The church will be among the first Episcopal congregations to implement a new rite of marriage for gay, lesbian, bisexual and transgender members, according to the AP.
The AP spoke with the dean, the Very Rev. Gary Hall:
[Hall] said performing same-sex marriages is an opportunity to break down barriers and build a more inclusive community "that reflects the diversity of God's world.
"I read the Bible as seriously as fundamentalists do. And my reading of the Bible leads me to want to do this because I think it's being faithful to the kind of community that Jesus would have us be.
"As a kind of tall-steeple, public church in the nation's capital, by saying we're going to bless same-sex marriages, conduct same-sex marriages, we are really trying to take the next step for marriage equality in the nation and in the culture.
"For us to be able to say we embrace same-sex marriage as a tool for faithful people to live their lives as Christian people, for us to be able to say that at a moment when so many other barriers toward full equality and full inclusion for gay and lesbian people are falling, I think it is an important symbolic moment."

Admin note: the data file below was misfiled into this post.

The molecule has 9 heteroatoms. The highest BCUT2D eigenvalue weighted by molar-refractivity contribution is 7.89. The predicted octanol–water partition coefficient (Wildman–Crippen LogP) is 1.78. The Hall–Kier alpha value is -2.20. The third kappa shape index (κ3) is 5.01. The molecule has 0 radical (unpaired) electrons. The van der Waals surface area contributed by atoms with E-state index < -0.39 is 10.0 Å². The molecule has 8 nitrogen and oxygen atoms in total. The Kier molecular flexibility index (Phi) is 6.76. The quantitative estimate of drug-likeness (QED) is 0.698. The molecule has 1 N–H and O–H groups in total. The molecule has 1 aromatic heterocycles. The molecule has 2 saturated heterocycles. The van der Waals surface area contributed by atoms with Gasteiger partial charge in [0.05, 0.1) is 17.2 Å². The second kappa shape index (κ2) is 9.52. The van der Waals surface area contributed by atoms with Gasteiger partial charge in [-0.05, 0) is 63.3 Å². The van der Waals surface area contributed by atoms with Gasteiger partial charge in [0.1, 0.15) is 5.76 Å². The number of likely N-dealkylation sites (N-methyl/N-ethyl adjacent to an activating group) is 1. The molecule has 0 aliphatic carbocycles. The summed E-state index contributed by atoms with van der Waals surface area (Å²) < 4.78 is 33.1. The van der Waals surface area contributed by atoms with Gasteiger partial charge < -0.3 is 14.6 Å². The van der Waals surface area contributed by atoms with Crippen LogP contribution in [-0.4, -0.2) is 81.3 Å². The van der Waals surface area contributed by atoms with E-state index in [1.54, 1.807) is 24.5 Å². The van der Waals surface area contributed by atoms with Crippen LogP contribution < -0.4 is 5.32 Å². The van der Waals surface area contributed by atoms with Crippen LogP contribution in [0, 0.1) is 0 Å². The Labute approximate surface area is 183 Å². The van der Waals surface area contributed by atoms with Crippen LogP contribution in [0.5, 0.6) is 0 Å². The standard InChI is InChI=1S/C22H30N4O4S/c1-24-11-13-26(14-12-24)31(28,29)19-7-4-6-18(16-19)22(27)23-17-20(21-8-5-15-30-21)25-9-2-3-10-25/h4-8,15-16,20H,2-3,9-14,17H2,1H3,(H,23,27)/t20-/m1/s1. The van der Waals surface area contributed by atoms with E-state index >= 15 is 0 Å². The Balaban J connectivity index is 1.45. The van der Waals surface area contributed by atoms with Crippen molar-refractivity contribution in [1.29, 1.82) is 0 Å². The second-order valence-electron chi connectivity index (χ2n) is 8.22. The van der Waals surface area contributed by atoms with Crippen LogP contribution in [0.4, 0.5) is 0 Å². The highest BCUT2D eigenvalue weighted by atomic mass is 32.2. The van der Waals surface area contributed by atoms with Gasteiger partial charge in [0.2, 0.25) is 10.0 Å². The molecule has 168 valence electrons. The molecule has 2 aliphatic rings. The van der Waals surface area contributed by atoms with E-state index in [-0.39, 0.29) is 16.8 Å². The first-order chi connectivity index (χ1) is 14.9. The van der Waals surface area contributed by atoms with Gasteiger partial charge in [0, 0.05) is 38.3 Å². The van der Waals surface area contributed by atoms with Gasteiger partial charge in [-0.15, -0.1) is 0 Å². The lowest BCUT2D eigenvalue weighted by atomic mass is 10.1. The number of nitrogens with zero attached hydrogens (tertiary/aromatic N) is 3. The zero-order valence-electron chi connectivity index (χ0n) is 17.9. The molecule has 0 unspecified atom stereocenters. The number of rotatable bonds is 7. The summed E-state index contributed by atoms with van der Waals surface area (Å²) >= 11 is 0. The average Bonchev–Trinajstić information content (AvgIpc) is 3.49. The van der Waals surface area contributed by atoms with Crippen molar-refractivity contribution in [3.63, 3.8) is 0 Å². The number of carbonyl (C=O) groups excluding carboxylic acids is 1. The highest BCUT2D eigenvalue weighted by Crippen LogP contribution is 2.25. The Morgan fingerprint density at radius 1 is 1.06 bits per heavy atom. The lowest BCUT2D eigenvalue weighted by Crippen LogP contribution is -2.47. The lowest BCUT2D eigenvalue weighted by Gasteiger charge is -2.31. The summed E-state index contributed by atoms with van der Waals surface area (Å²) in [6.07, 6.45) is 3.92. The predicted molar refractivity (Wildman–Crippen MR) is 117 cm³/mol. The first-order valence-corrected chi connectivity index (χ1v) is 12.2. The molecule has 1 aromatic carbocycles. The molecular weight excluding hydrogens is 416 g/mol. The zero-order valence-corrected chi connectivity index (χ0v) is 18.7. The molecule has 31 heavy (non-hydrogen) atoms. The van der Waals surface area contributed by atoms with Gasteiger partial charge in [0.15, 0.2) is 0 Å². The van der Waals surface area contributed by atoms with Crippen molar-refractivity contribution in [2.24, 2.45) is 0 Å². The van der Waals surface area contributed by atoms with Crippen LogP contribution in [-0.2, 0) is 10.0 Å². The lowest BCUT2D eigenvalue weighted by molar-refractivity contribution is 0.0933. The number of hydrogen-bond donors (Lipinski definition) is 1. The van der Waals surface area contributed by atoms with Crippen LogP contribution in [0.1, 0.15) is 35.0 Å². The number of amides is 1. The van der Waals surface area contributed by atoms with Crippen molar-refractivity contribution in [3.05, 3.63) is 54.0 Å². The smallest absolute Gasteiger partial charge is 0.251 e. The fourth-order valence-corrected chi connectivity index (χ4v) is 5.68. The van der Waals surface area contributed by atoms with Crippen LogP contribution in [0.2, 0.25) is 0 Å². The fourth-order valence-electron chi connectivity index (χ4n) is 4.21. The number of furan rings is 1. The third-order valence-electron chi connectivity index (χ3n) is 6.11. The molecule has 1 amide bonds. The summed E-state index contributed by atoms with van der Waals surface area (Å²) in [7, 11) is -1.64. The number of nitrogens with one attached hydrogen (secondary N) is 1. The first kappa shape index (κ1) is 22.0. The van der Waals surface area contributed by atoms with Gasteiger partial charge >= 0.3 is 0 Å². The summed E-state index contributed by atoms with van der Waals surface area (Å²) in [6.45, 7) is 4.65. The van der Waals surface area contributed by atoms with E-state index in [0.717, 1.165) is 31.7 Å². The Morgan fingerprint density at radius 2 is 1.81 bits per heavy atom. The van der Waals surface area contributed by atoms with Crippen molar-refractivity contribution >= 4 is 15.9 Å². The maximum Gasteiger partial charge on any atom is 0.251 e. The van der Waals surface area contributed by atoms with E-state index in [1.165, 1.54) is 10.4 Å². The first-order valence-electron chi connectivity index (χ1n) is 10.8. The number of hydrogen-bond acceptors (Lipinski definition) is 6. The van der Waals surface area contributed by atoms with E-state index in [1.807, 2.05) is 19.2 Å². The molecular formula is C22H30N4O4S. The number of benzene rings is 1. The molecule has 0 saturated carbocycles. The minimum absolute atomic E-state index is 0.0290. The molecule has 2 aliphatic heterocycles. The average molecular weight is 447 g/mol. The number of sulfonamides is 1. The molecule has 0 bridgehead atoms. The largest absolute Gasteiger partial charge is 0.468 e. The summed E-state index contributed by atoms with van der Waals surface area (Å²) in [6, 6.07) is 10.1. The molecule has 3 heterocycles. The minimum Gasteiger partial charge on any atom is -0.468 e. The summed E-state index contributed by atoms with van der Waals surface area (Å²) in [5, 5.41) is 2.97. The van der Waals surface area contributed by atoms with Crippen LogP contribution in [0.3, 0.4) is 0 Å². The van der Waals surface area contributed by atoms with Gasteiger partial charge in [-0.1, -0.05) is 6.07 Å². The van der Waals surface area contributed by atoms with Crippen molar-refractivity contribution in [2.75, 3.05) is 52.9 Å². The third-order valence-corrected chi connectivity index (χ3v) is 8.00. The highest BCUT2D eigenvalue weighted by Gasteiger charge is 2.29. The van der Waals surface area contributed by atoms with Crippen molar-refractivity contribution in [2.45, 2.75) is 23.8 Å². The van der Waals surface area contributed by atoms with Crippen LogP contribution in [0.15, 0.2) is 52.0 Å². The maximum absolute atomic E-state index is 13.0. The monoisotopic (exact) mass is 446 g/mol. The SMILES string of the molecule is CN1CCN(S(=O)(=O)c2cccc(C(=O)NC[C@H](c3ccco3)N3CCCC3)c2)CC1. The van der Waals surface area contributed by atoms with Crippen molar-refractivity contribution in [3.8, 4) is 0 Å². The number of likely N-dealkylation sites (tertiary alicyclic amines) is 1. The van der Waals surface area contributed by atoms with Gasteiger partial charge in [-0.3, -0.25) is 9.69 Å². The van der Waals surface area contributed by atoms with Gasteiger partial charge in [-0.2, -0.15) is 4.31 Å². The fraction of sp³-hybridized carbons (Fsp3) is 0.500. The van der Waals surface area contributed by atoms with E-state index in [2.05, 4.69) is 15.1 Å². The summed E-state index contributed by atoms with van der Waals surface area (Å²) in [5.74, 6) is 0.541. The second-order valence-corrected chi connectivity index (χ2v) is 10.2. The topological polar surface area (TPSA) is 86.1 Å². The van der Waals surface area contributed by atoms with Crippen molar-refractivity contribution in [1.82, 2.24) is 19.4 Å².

The cathedral has hosted many national religious gatherings, including a recent service following the death of Sen. Daniel Inouye. The cathedral claims its place in history as the location of Martin Luther King Jr.'s final Sunday sermon in 1968 and President George W. Bush's speech at the National Day of Prayer and Remembrance service on September 14, 2001.